- Do hummingbirds return to the same nest every year? – They make their nests from very delicate materials, such as sticks and cobwebs. Due to the nest’s fragility, they often last past a single breeding season. It is highly unlikely that they will nest in the same spot as before.
- Is it OK to feed hummingbirds sugar water? – Cane sugar, without red food coloring, is highly recommended.
- Where does a hummingbird nest? You will find a hummingbird nest in a shrub or tree. And, good luck trying to find a hummingbird nest! They are very difficult to locate.
Hummingbirds in Southern California
This live hummingbird cam is brought to you by Explore Birds Bats Bees and you can check out their YouTube channel here.
How to Attract Hummingbirds To Your Yard
There is nothing quite as spectacular as when you have hummingbirds visiting your yard. These fascinating creatures are quite beautiful and interesting to watch.
And the Good news?
Using great binoculars, you can really get to see them up close!
To make sure that your yard is set up properly, use the following tips:
- Serve Sweetened Water That You Made At Home: Combine 4 parts hot water to 1 part sugar. Make sure that it dissolves. Once it is room temperature, it’s ready to serve. Change it out every few days.
- Plant Flowers That Are Hummingbird-Friendly: If you want to attract more to your yard, then make sure that you are growing the plants that they like the most. They are drawn to red flowers or those that have a similar hue.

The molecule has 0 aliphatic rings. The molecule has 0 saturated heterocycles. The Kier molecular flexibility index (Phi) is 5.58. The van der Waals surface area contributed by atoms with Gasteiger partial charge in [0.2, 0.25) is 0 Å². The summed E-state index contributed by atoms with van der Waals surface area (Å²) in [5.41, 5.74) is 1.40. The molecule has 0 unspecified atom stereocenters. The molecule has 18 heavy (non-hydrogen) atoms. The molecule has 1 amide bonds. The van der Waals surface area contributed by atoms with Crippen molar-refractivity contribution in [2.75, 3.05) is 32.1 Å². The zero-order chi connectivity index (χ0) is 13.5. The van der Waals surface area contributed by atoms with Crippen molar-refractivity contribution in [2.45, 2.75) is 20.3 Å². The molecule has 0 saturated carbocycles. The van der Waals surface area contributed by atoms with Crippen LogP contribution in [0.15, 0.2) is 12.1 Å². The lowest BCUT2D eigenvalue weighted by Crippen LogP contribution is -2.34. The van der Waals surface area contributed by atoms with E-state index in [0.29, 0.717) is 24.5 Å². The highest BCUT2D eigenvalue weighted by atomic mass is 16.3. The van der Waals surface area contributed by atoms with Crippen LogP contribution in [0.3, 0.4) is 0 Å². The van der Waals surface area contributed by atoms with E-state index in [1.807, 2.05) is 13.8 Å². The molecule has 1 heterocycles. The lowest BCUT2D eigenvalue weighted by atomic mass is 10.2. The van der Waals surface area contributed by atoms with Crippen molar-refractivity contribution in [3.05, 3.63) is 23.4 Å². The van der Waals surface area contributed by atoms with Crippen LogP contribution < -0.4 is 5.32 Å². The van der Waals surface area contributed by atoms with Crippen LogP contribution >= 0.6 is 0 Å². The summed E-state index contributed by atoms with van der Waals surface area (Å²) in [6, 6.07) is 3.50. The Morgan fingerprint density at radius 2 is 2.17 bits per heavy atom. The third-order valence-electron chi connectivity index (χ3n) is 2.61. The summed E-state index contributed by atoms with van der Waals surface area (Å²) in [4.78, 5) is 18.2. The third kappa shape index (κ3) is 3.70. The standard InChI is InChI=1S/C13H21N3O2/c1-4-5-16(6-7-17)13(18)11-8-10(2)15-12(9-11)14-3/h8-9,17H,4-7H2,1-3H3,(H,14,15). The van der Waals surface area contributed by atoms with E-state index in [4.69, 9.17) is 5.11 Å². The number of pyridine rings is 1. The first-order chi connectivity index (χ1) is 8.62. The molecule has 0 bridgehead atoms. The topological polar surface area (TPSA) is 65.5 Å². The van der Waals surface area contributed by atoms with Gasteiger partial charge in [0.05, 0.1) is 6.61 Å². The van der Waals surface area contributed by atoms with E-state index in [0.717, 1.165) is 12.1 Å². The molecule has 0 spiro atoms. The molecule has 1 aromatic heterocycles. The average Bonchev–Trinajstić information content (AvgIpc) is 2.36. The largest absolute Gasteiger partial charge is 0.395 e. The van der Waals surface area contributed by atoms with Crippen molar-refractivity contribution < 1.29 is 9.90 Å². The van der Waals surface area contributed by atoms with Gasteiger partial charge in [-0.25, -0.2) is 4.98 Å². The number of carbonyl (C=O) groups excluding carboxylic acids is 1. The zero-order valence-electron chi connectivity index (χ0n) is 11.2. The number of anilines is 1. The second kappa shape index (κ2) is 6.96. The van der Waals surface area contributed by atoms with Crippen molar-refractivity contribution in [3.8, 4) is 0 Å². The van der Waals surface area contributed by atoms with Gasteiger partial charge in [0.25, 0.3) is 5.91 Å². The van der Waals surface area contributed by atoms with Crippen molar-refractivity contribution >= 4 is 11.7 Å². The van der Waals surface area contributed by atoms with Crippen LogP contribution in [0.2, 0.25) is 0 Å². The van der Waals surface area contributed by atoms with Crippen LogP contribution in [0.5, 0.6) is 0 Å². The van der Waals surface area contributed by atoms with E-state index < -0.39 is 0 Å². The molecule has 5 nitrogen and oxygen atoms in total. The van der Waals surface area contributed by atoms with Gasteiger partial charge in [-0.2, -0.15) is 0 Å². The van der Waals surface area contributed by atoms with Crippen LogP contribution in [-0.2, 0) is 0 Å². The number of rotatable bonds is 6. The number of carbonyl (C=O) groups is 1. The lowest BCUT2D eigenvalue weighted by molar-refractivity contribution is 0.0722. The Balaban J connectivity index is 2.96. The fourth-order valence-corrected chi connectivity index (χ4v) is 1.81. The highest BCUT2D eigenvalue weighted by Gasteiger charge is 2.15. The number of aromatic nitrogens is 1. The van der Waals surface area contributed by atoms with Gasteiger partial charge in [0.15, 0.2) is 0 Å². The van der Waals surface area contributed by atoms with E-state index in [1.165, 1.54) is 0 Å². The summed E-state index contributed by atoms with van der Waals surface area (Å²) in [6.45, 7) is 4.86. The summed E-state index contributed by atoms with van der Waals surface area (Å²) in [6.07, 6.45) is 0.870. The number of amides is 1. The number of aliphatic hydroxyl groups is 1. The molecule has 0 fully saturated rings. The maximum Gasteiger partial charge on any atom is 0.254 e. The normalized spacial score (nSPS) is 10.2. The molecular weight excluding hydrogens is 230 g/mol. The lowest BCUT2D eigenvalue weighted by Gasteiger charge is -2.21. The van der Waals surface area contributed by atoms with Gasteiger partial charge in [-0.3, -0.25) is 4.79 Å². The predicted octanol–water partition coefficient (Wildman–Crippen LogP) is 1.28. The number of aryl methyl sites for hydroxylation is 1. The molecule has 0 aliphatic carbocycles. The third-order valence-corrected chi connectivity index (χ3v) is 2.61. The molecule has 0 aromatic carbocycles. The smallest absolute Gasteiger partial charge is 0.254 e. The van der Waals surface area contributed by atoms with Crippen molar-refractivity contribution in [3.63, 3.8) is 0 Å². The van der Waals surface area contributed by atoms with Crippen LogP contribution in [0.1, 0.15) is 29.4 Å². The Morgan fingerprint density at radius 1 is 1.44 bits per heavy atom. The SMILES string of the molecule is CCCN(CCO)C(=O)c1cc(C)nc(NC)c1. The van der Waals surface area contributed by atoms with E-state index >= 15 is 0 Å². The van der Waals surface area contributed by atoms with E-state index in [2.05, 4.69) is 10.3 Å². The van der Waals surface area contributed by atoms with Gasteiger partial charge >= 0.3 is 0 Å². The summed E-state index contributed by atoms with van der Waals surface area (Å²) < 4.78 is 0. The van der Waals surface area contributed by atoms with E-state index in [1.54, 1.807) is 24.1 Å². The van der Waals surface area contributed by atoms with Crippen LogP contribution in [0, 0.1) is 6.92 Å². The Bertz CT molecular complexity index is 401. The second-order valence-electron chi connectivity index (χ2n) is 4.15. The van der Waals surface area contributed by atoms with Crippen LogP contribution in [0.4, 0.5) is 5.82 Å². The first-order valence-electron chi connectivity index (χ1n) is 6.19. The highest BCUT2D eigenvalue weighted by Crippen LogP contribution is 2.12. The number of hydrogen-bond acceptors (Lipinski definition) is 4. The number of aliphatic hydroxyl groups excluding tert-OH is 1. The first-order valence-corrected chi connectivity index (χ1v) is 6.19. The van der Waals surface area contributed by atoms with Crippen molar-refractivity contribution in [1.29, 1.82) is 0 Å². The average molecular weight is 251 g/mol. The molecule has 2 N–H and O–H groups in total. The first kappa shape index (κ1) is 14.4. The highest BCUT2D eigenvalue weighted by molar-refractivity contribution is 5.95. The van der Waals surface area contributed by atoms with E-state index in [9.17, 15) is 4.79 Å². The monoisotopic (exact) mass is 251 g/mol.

- Watch Out For Bees & Other Pests: Many other critters are drawn to sugar water as well. For example, bees, ants, and wasps love it too. You can use a nectar guard, choose feeders that are red in color, or use an ant moat.
- Keep The Peace: They can be territorial and may chase others away. You can strategically place other bird feeders in your yard that aren’t visible by the other ones.
- Keep Your Feeders Clean: Make sure to clean your feeders to promote good health. You can use a toothbrush to clean the crevices. Be sure to rinse well.
- Don’t Forget The Protein: Hummers also need protein to survive. You can place a few pieces of overripened banana in a mesh bag, attracting fruit flies. Be sure to throw away the bag once your hummingbirds have had enough.
Watch The Hummingbird Trees
Both Anna’s and Allen’s hummingbirds have nested in these rose trees since 2003. Each season females build three to four nests about the size of walnuts.
Did you know?
Two tiny white eggs, a bit bigger than tic-tacs are incubated for approximately 15 to 18 days before hatching. The tiny chicks are fed a slurry mixture of bugs, tiny spiders, and nectar which help them to blossom into beautiful juvenile hummingbirds who fledge between 23 – 26 days after hatching.
How To Identify A Hummingbird
When hummingbirds visit your yard, it is an experience like no other. It is fun to identify what type it is. However, you will need to be patient to accomplish this.
In case you might be asking yourself…
Using a spotting scope with a camera is an awesome way to capture the perfect picture of hummers in your backyard.
When you want to identify a bird, I always recommend that you start at the top and work your way down towards the back of the tail. This will allow you to detect any field markings. Like most American bird species, the top or front half of a bird is where you’ll find key field marks.
Location is key when identifying birds. The ruby-throated hummingbird spends the warmer months in the eastern portion of the United States.